Jesus was a man of profound contradictions which we apparently don’t notice. At one point, Matthew 15:24, he says: “I was sent solely to the lost sheep of Israel.” At another point, Matthew 28:19, he calls to “go and make disciples of all nations.” Sometimes he calls for peace: “Blessed are the peacemakers for they shall be called the sons of God”; Matthew 5:9, and at other points he calls for violence: “If you do not have a sword, go sell your cloak and buy one”; Luke 22:36. These verses have been proven to have a higher accuracy chance than others because they happen to exist across the four Gospels that are believed to be the most accurate. It’s worth noting that if Jesus had his way, we may not have turned Christian at all: “Go nowhere near the gentiles and do not enter the city of the Samaritans,” Matthew 10:5-6.
Some infamous statements that Jesus made, such as “love your enemies” and “turn the other cheek” were also removed out of the Jewish context in which they were said because early Christians wanted to make his character more universal and disassociated from Jewish zealous nationalism.
Jesus was also not an anomaly in the times that he lived. There were plenty of “self-proclaimed” Messiahs that came before him and many more after him. His preaching time, which lasted three years, started soon after he met John the Baptist. Historical proof seems to indicate that Jesus was a disciple of John the Baptist but Gospel-writers tweaked the story later on to make it sound like John the Baptist was the subordinate during Jesus’ baptism. His miracles, however, have apparently happened. There’s no scientific proof, obviously, that they were truly miracles, but there is proof and enough documentation about a man called Jesus who trotted around Galilee, healing people. However, even in this Jesus was not alone. His advantage? He didn’t charge any fees.
The story of Jesus’ death, the way he was dragged from one court to the next, seems to have been embellished as well. Pilates’ washing his hands from any guilt regarding Jesus’ crucification while pinning it all on the jews is but the attempt of early Christians to make their preaching more accessible and acceptable to the Romans who soon became their main focus. Pilates, it seemed, was a ruthless man who crucified any one he met. Jesus may have had an audience with him but it wouldn’t have been more than a reading of the charges and a quick sentencing. But Jesus has been crucified and crucification was reserved by the Roman authorities to people whom they viewed disrupted order.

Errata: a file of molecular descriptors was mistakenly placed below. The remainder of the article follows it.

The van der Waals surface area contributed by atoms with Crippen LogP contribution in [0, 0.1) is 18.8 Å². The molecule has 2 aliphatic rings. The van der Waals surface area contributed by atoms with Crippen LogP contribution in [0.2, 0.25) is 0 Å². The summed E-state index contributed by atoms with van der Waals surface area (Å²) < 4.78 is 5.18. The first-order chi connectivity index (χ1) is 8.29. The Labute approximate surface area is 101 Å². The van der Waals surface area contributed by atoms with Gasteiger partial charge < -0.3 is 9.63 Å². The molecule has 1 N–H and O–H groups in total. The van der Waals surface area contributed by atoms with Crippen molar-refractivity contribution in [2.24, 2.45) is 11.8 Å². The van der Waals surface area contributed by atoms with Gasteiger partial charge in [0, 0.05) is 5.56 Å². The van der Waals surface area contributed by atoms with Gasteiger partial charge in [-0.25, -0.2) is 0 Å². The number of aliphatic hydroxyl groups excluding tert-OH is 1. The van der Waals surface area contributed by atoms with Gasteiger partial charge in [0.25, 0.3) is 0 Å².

Current Christian theology stems from the teachings of St. Paul which are apparently drastically different from what early Christians believed Christianity should be: a variant of Judaism that is based on Jewish laws with the acknowledgement that Jesus of Nazareth was the long awaited messiah. This “fight” between James the Just and Paul illustrates the difference between Jesus of Nazareth and Jesus Christ: What Jesus was versus what it is believed he meant. It is the resiliency of Paul’s teachings that have done the most work at obscuring who Jesus of Nazareth was.
I was told that the historical Jesus was someone worth worshipping. After reading the book, I felt that wasn’t the case. I had no idea with what stroke of luck he managed to found the world’s biggest religion. I had no idea why he, out of everyone like him who came before and after, stood out. Two decades of rigorous research made Reza Aslan, the author of the book in question, a more devout follower of Jesus of Nazareth than he ever was of Jesus the Christ. Two days of reading his book have left me in the cold. What I thought was special about Jesus Christ turned out to be but a variation instilled in Jesus of Nazareth by the Church I was taught to follow. What I thought made the entity I worshipped special turned out to be but mere additions here and there to make his story fit ancient prophecies. As it stands, I really have no clue what’s special about Jesus of Nazareth.
I hope that changes soon.